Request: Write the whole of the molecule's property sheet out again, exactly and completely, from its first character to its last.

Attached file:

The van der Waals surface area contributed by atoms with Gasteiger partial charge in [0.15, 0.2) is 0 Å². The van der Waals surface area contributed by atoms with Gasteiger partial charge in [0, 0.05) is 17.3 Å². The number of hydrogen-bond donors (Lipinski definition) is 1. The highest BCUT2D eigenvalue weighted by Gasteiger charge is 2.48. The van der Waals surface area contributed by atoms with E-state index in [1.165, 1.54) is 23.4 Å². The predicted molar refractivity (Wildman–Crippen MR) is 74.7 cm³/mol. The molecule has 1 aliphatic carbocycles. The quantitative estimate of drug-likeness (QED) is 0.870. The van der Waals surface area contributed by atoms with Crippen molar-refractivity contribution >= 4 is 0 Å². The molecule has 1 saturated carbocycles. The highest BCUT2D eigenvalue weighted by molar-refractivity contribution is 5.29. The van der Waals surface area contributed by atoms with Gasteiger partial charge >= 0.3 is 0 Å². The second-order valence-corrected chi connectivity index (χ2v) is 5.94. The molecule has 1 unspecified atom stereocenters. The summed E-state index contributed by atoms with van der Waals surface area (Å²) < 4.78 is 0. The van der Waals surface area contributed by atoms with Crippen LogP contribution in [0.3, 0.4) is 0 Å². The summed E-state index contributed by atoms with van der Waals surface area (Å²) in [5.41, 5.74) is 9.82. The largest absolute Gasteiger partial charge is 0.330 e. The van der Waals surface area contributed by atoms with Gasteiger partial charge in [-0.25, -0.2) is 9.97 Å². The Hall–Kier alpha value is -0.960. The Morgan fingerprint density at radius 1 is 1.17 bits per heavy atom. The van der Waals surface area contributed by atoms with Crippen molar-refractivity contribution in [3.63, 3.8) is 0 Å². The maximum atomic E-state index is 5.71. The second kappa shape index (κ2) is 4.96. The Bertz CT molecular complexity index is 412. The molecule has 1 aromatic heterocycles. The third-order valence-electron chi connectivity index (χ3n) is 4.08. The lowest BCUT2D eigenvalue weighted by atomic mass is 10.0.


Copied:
The van der Waals surface area contributed by atoms with Gasteiger partial charge in [0.15, 0.2) is 0 Å². The van der Waals surface area contributed by atoms with Gasteiger partial charge in [0, 0.05) is 17.3 Å². The number of hydrogen-bond donors (Lipinski definition) is 1. The highest BCUT2D eigenvalue weighted by Gasteiger charge is 2.48. The van der Waals surface area contributed by atoms with E-state index in [1.165, 1.54) is 23.4 Å². The predicted molar refractivity (Wildman–Crippen MR) is 74.7 cm³/mol. The molecule has 1 aliphatic carbocycles. The quantitative estimate of drug-likeness (QED) is 0.870. The van der Waals surface area contributed by atoms with Crippen molar-refractivity contribution >= 4 is 0 Å². The molecule has 1 saturated carbocycles. The highest BCUT2D eigenvalue weighted by molar-refractivity contribution is 5.29. The van der Waals surface area contributed by atoms with Gasteiger partial charge >= 0.3 is 0 Å². The second-order valence-corrected chi connectivity index (χ2v) is 5.94. The molecule has 1 unspecified atom stereocenters. The summed E-state index contributed by atoms with van der Waals surface area (Å²) < 4.78 is 0. The van der Waals surface area contributed by atoms with Crippen LogP contribution in [0.3, 0.4) is 0 Å². The summed E-state index contributed by atoms with van der Waals surface area (Å²) in [5.41, 5.74) is 9.82. The largest absolute Gasteiger partial charge is 0.330 e. The van der Waals surface area contributed by atoms with Gasteiger partial charge in [-0.25, -0.2) is 9.97 Å². The Hall–Kier alpha value is -0.960. The Morgan fingerprint density at radius 1 is 1.17 bits per heavy atom. The van der Waals surface area contributed by atoms with Crippen molar-refractivity contribution in [3.63, 3.8) is 0 Å². The maximum atomic E-state index is 5.71. The second kappa shape index (κ2) is 4.96. The Bertz CT molecular complexity index is 412. The molecule has 1 aromatic heterocycles. The third-order valence-electron chi connectivity index (χ3n) is 4.08. The lowest BCUT2D eigenvalue weighted by atomic mass is 10.0.